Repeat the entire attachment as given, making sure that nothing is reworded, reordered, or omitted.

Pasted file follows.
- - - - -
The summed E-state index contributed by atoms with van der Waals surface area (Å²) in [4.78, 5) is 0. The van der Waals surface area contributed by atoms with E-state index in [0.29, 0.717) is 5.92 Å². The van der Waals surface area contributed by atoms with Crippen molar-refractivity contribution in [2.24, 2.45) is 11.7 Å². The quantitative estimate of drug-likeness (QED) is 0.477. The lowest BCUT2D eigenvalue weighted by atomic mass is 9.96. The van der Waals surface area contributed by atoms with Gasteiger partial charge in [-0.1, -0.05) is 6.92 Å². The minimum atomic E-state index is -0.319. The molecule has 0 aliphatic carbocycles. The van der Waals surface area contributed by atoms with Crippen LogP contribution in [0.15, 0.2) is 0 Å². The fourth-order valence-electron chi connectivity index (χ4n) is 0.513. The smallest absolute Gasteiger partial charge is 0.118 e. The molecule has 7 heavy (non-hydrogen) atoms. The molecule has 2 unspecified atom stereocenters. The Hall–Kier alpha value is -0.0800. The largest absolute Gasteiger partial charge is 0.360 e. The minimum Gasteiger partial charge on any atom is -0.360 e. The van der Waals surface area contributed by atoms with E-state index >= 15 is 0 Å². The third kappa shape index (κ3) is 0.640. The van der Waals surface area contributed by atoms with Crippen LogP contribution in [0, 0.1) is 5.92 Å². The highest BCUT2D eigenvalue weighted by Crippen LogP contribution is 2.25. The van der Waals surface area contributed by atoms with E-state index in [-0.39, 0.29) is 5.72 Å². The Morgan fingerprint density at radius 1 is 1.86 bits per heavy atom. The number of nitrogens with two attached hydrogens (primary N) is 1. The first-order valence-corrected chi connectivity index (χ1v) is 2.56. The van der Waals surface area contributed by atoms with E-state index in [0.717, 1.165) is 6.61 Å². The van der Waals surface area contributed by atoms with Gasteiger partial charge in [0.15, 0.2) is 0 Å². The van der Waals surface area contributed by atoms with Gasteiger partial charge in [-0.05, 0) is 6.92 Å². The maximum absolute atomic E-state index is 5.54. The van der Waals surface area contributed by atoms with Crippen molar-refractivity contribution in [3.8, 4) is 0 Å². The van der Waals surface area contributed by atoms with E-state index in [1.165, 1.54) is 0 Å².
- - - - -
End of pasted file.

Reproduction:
The summed E-state index contributed by atoms with van der Waals surface area (Å²) in [4.78, 5) is 0. The van der Waals surface area contributed by atoms with E-state index in [0.29, 0.717) is 5.92 Å². The van der Waals surface area contributed by atoms with Crippen molar-refractivity contribution in [2.24, 2.45) is 11.7 Å². The quantitative estimate of drug-likeness (QED) is 0.477. The lowest BCUT2D eigenvalue weighted by atomic mass is 9.96. The van der Waals surface area contributed by atoms with Gasteiger partial charge in [-0.1, -0.05) is 6.92 Å². The minimum atomic E-state index is -0.319. The molecule has 0 aliphatic carbocycles. The van der Waals surface area contributed by atoms with Crippen LogP contribution in [0.15, 0.2) is 0 Å². The fourth-order valence-electron chi connectivity index (χ4n) is 0.513. The smallest absolute Gasteiger partial charge is 0.118 e. The molecule has 7 heavy (non-hydrogen) atoms. The molecule has 2 unspecified atom stereocenters. The Hall–Kier alpha value is -0.0800. The largest absolute Gasteiger partial charge is 0.360 e. The minimum Gasteiger partial charge on any atom is -0.360 e. The van der Waals surface area contributed by atoms with E-state index >= 15 is 0 Å². The third kappa shape index (κ3) is 0.640. The van der Waals surface area contributed by atoms with Crippen LogP contribution in [0, 0.1) is 5.92 Å². The highest BCUT2D eigenvalue weighted by Crippen LogP contribution is 2.25. The van der Waals surface area contributed by atoms with E-state index in [-0.39, 0.29) is 5.72 Å². The Morgan fingerprint density at radius 1 is 1.86 bits per heavy atom. The number of nitrogens with two attached hydrogens (primary N) is 1. The first-order valence-corrected chi connectivity index (χ1v) is 2.56. The van der Waals surface area contributed by atoms with E-state index in [0.717, 1.165) is 6.61 Å². The van der Waals surface area contributed by atoms with Gasteiger partial charge in [0.15, 0.2) is 0 Å². The van der Waals surface area contributed by atoms with Gasteiger partial charge in [-0.05, 0) is 6.92 Å². The maximum absolute atomic E-state index is 5.54. The van der Waals surface area contributed by atoms with Crippen molar-refractivity contribution in [3.8, 4) is 0 Å². The van der Waals surface area contributed by atoms with E-state index in [1.165, 1.54) is 0 Å².